That time, the gang failed but the reason behind the attempt was clear: Africans, Nigerians in particular, were to pay protection money to the local clan to run their illegal business. A sum of €40,000 euros (£35,000) was due every month for permission to import and sell people and drugs.
After Setola's arrest, many other bosses of the local Casalesi clan were arrested and there was a period of calm. "This is just a temporary situation," Alessandro Tocco, head of the special anti-Camorra unit in Casal di Principe, says. "Nigerian organised crime is growing and we are deeply worried: after Setola's massacre, there is a strange silence. They found an agreement. They made a peace between Italian and Nigerian mafias. But when this peace comes to an end, we will experience a new war in the streets."
Too many interests are involved for the situation to pass. Women are trafficked to Italy for prostitution, but not only that. They, along with men, are also used as drug mules. Drugs are the other growing illegal trade from West Africa: cocaine and heroin are sent to Nigeria and other African countries from Latin America and countries such as Afghanistan.
In their homeland, Nigerian criminals have managed to change their status from intermediates working on behalf of Mexican and Colombian cartels to controllers of the import-export business, even in countries such as Guinea-Bissau, Ivory Coast and Kenya. Drugs are then sent to Europe, mainly to Spain and Italy, two territories of business controlled by Italian mafias. And they mainly deal with the Casalesi clan.
"Nigerian criminals are able to make agreements with everybody, from Colombians to the Chinese, but in Italy they have found two elements: a local mafia who controls the territory and Italian clients who are always looking for Nigerian women," says Giovanni Conzo, an anti-mafia prosecutor from Naples who has been investigating Nigerian criminal groups for years.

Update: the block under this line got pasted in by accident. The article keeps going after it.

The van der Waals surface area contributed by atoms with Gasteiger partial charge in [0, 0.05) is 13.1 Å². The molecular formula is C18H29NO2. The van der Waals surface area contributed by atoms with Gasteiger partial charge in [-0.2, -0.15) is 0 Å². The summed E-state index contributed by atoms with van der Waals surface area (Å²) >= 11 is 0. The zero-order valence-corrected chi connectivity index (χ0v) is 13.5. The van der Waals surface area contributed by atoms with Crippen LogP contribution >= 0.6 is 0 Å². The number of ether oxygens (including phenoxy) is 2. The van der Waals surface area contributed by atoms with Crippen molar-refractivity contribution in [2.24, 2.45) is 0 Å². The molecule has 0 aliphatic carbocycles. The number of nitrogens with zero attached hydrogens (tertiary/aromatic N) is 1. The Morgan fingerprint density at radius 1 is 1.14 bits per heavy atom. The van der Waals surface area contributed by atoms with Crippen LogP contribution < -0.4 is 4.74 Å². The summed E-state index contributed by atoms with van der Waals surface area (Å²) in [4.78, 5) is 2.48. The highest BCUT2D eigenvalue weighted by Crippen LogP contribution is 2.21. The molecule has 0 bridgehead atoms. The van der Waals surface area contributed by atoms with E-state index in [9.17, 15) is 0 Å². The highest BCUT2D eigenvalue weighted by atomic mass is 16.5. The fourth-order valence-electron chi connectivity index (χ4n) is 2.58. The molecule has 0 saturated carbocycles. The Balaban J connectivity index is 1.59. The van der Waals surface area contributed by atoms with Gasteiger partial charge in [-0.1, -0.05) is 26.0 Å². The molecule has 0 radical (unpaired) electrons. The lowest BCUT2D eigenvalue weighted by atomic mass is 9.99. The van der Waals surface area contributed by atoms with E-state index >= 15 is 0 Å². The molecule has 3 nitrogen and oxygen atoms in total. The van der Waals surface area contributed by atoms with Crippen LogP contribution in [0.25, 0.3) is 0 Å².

Conzo and his men discovered a huge human-trafficking and drugs-smuggling Nigerian ring in the area of Naples and Castel Volturno. A number of people were arrested in 2008 but others are still fugitives. "We have also discovered a new trend," he says. "Today, they traffic drugs using European mules from the former Eastern block. In the past, they were controlled by our criminals; now, they are in control."
A recent report from an Italian anti-mafia agency painted a worrying picture about the gangs' growing reach: "Nigerian organised crime is growing in many Italian regions, with Umbria, Campania and Emilia Romagna on top."
According to the report, Nigerian criminals are the only international gangs who are able to make agreements with everybody, from the Italian mafia to Latin America's cartels. It's a characteristic that has won them the business of drug smuggling between Africa and Europe.
But they're not getting away with it completely. In 2010, 36 members of the Nigerian mafia (affiliated with the local groups of the Black Axe and the Eiye) were sentenced to more than 400 years in prison for human trafficking, drugs smuggling, slavery and murder, as hundreds of witnesses kept telling the judge the same story.
The two groups – what remains of the former university's confraternities, now considered illegal in Nigeria – were using death threats against other Nigerians to enslave them in their illegal businesses . "One of them approached me as I was going back to my place," a Nigerian victim told to the court. "They wanted me to become a member of the Eiye, but I said no. After few days, I was sitting at a local café and they came to talk to me. I went out and I was surrounded. They took their axes out and started beating me.... They even cut my penis and I will never be able to have children."
Chiara Caprio worked as a researcher and field producer on two films on this subject for al-Jazeera English. You can watch them here: ind.pn/aljazmafia